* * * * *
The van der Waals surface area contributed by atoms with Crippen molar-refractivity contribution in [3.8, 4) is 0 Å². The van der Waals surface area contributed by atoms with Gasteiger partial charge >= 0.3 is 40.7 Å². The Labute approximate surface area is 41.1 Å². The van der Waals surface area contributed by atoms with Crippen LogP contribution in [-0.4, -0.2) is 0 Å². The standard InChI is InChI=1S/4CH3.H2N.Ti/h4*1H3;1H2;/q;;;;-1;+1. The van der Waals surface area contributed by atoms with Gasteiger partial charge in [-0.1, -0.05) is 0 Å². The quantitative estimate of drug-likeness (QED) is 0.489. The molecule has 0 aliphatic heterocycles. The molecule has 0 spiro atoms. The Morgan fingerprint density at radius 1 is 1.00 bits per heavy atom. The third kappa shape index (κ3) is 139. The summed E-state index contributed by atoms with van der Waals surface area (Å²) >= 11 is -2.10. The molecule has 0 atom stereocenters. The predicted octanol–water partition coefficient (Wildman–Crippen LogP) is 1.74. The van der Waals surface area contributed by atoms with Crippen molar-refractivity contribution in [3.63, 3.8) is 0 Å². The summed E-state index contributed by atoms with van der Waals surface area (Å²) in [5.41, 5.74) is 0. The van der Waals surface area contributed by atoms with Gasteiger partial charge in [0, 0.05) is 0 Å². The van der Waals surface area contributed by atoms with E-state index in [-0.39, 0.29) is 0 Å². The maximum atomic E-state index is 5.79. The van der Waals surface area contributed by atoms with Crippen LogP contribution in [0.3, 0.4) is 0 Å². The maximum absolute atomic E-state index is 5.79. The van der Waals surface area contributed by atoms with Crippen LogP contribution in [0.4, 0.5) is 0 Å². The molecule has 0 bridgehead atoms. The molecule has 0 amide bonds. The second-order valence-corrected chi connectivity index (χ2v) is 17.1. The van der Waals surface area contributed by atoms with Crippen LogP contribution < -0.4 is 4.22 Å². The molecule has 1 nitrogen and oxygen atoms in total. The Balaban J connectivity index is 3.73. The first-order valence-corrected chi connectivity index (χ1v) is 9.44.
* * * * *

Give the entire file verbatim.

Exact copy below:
The van der Waals surface area contributed by atoms with Crippen molar-refractivity contribution in [3.8, 4) is 0 Å². The van der Waals surface area contributed by atoms with Gasteiger partial charge >= 0.3 is 40.7 Å². The Labute approximate surface area is 41.1 Å². The van der Waals surface area contributed by atoms with Crippen LogP contribution in [-0.4, -0.2) is 0 Å². The standard InChI is InChI=1S/4CH3.H2N.Ti/h4*1H3;1H2;/q;;;;-1;+1. The van der Waals surface area contributed by atoms with Gasteiger partial charge in [-0.1, -0.05) is 0 Å². The quantitative estimate of drug-likeness (QED) is 0.489. The molecule has 0 aliphatic heterocycles. The molecule has 0 spiro atoms. The Morgan fingerprint density at radius 1 is 1.00 bits per heavy atom. The third kappa shape index (κ3) is 139. The summed E-state index contributed by atoms with van der Waals surface area (Å²) >= 11 is -2.10. The molecule has 0 atom stereocenters. The predicted octanol–water partition coefficient (Wildman–Crippen LogP) is 1.74. The van der Waals surface area contributed by atoms with Crippen molar-refractivity contribution in [3.63, 3.8) is 0 Å². The summed E-state index contributed by atoms with van der Waals surface area (Å²) in [5.41, 5.74) is 0. The van der Waals surface area contributed by atoms with Gasteiger partial charge in [0, 0.05) is 0 Å². The van der Waals surface area contributed by atoms with E-state index in [-0.39, 0.29) is 0 Å². The maximum atomic E-state index is 5.79. The van der Waals surface area contributed by atoms with Crippen LogP contribution in [0.3, 0.4) is 0 Å². The maximum absolute atomic E-state index is 5.79. The van der Waals surface area contributed by atoms with Crippen LogP contribution in [0.4, 0.5) is 0 Å². The molecule has 0 bridgehead atoms. The molecule has 0 amide bonds. The second-order valence-corrected chi connectivity index (χ2v) is 17.1. The van der Waals surface area contributed by atoms with Crippen LogP contribution < -0.4 is 4.22 Å². The molecule has 1 nitrogen and oxygen atoms in total. The Balaban J connectivity index is 3.73. The first-order valence-corrected chi connectivity index (χ1v) is 9.44.